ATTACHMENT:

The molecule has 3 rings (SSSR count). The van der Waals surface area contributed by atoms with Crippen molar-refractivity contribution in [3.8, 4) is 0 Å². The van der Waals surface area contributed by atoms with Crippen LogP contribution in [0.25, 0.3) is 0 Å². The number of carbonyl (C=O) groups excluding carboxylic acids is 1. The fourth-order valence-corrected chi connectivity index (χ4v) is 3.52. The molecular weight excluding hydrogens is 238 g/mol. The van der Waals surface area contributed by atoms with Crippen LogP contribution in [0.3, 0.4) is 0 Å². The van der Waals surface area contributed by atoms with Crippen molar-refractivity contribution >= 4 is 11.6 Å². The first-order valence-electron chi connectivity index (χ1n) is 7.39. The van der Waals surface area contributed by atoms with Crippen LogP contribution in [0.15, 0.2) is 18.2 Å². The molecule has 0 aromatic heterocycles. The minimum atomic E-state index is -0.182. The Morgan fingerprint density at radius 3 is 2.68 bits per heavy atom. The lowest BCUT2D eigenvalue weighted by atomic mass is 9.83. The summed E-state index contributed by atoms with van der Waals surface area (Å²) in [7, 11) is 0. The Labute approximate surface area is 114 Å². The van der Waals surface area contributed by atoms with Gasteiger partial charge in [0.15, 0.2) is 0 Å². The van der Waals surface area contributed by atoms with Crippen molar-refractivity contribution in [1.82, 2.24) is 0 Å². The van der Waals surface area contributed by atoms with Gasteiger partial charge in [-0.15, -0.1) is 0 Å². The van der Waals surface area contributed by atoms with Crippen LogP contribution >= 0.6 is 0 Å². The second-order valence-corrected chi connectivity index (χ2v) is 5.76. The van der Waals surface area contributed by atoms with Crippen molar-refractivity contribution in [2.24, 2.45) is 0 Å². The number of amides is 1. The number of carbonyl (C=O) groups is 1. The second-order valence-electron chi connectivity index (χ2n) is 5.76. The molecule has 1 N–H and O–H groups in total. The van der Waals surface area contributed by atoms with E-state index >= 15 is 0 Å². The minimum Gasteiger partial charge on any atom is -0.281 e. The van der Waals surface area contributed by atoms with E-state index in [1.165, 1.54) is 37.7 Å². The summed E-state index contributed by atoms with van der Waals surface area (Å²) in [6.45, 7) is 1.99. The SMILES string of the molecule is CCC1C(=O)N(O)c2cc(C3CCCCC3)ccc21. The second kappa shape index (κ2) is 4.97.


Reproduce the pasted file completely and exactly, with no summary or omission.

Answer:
The molecule has 3 rings (SSSR count). The van der Waals surface area contributed by atoms with Crippen molar-refractivity contribution in [3.8, 4) is 0 Å². The van der Waals surface area contributed by atoms with Crippen LogP contribution in [0.25, 0.3) is 0 Å². The number of carbonyl (C=O) groups excluding carboxylic acids is 1. The fourth-order valence-corrected chi connectivity index (χ4v) is 3.52. The molecular weight excluding hydrogens is 238 g/mol. The van der Waals surface area contributed by atoms with Crippen LogP contribution in [0.3, 0.4) is 0 Å². The van der Waals surface area contributed by atoms with Crippen molar-refractivity contribution >= 4 is 11.6 Å². The first-order valence-electron chi connectivity index (χ1n) is 7.39. The van der Waals surface area contributed by atoms with Crippen LogP contribution in [0.15, 0.2) is 18.2 Å². The molecule has 0 aromatic heterocycles. The minimum atomic E-state index is -0.182. The Morgan fingerprint density at radius 3 is 2.68 bits per heavy atom. The lowest BCUT2D eigenvalue weighted by atomic mass is 9.83. The summed E-state index contributed by atoms with van der Waals surface area (Å²) in [7, 11) is 0. The Labute approximate surface area is 114 Å². The van der Waals surface area contributed by atoms with Gasteiger partial charge in [0.15, 0.2) is 0 Å². The van der Waals surface area contributed by atoms with Crippen molar-refractivity contribution in [1.82, 2.24) is 0 Å². The van der Waals surface area contributed by atoms with Gasteiger partial charge in [-0.15, -0.1) is 0 Å². The van der Waals surface area contributed by atoms with Crippen LogP contribution >= 0.6 is 0 Å². The second-order valence-corrected chi connectivity index (χ2v) is 5.76. The van der Waals surface area contributed by atoms with Crippen molar-refractivity contribution in [2.24, 2.45) is 0 Å². The number of amides is 1. The number of carbonyl (C=O) groups is 1. The second-order valence-electron chi connectivity index (χ2n) is 5.76. The molecule has 1 N–H and O–H groups in total. The van der Waals surface area contributed by atoms with E-state index >= 15 is 0 Å². The minimum Gasteiger partial charge on any atom is -0.281 e. The van der Waals surface area contributed by atoms with E-state index in [1.165, 1.54) is 37.7 Å². The summed E-state index contributed by atoms with van der Waals surface area (Å²) in [6.45, 7) is 1.99. The SMILES string of the molecule is CCC1C(=O)N(O)c2cc(C3CCCCC3)ccc21. The second kappa shape index (κ2) is 4.97.